Despite the lack of progress, much of the debate was marked by a growing sense of urgency about the threats posed by climate change, and privately some developed country negotiators talked of aiming for a strong new negotiating mandate at next year’s conference, tentatively slated for Bali, Indonesia.

Following are summaries of key outcomes (the full text of decisions is available here.):


The Montreal Processes

At COP 11 and COP/MOP 1 in Montreal, parties established parallel processes under the Convention and the Protocol to consider next steps in the international effort. Both processes convened initial sessions earlier this year in Bonn, and their second sessions in Nairobi.

The Kyoto process – triggered by Article 3.9 of the Protocol and called the Ad Hoc Working Group on Further Commitments for Annex I Parties under the Kyoto Protocol – has the charge of negotiating post-2012 commitments for developed country parties. In Montreal, parties set no deadline for these negotiations, specifying only that they conclude in time to “ensure…no gap” between commitment periods. In Nairobi, the Ad Hoc Working Group, or AWG, held a workshop to explore the scientific basis for establishing future commitments and adopted a work program for completing its mandate.

The workshop included presentations from the Intergovernmental Panel on Climate Change and the European Commission on the long-term emission pathways necessary to stabilize atmospheric greenhouse gas concentrations. In its conclusions, the AWG noted that to stabilize concentrations, global emissions must be reduced to “well below half of levels in 2000,” seen by many as an implicit recognition that developing country commitments also will be needed. The work program lays out a series of analytical steps – focusing first on mitigation potentials, then on possible means of achieving mitigation objectives – followed by consideration of post-2012 targets for developed country parties. The AWG said timely pursuit of its work program would “send a clear message that [developed countries] are taking the lead in the mitigation effort” and deliver “a clear signal to economic actors about the continuity of the international carbon market.”

In presenting the group’s conclusions, Chair Michael Zammit Cutajar of Malta said he would have liked to establish a deadline for concluding the process, but one could not be agreed. The COP/MOP named Leon Charles of Grenada to succeed Zammit Cutajar, and Outi Bergall of Finland to succeed Luiz Figueiredo Machado of Brazil as vice-chair.

Unlike the AWG, the Dialogue on Long-Term Cooperation Action to Address Climate Change by Enhancing Implementation of the Convention – the parallel track established in Montreal under the Convention – is explicitly not a negotiation, but rather a two-year series of workshops to explore a set of broad themes related to future action. Its launch reflected the recognition that Kyoto’s developed country parties are unlikely to take on new targets under the AWG without some means of securing stronger action by major developing countries and by the United States (which is a party to the Convention but not the Protocol).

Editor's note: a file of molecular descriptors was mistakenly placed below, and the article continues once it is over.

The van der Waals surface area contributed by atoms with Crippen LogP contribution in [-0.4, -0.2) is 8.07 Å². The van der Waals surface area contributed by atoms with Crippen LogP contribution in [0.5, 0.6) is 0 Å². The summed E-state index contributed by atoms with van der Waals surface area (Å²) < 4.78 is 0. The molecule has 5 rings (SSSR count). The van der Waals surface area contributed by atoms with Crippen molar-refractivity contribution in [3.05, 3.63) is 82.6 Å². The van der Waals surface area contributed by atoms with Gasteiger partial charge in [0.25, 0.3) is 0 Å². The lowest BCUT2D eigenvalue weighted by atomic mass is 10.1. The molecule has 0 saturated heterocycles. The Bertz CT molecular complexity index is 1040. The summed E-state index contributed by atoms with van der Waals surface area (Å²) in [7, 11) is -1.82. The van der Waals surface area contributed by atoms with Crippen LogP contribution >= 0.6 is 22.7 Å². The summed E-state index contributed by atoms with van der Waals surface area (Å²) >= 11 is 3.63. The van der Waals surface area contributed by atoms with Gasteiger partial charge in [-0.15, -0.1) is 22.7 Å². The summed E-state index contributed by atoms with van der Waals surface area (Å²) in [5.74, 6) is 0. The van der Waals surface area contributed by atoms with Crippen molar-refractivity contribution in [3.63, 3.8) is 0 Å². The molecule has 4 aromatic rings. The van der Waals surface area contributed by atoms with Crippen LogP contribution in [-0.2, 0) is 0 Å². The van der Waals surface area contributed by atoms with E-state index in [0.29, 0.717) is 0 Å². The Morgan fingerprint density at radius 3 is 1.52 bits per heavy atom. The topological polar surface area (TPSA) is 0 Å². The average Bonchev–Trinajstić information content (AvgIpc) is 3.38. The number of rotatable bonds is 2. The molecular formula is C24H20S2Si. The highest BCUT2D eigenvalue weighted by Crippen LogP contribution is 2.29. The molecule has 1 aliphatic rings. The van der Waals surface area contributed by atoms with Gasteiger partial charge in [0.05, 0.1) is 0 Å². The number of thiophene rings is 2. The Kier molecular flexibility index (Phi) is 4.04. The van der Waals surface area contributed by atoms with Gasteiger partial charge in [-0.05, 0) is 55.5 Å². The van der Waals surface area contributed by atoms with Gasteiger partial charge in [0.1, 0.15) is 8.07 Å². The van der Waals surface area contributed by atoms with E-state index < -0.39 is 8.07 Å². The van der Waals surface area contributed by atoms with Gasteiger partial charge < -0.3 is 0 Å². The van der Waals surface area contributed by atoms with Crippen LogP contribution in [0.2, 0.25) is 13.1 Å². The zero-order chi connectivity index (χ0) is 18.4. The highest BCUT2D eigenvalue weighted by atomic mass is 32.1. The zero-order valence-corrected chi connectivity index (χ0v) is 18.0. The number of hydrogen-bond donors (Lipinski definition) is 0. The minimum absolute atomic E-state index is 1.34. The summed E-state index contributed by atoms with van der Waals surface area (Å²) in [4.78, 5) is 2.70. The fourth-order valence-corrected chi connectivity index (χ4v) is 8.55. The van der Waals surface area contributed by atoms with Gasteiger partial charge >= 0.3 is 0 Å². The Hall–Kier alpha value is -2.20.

The Dialogue workshop in Nairobi featured presentations and discussion on the broad themes of sustainable development and market-based opportunities. Highlights included Stern’s presentation of his new economic review, widely regarded as the most comprehensive synthesis of climate economics to date, and presentations by major developing countries on existing and future efforts.

China made a lengthy presentation on a wide array of national policies it described as “efforts of China to mitigate climate change,” including energy efficiency goals and policies to promote biofuels, renewable energy, nuclear power, and reforestation. The presentation included estimates of the emission reductions these policies are projected to achieve. Brazil presented a proposal to reduce emissions from deforestation in developing countries, calling for financial incentives in the form of payments from developed countries, rather than through tradable emission credits, as other tropical forest countries have proposed (see section on avoided deforestation below). South Africa outlined a proposal for developing countries to pledge to Sustainable Development Policies and Measures, or SD-PAMs, which would simultaneously address national development objectives and contribute to climate mitigation under the Convention. Brazil and South Africa emphasized that their proposals were meant to promote stronger action by developing countries under their existing Convention commitments, rather than to suggest new commitments.

In a step toward opening the Convention process to broader inputs, the Dialogue also heard presentations from nongovernmental organizations, including one from us on the outcome of its Climate Dialogue at Pocantico. (Presentations to the Convention Dialogue can be viewed at the UNFCCC website. The report of the Pocantico dialogue is available in English, Spanish, French, and Chinese here.)


Review of the Kyoto Protocol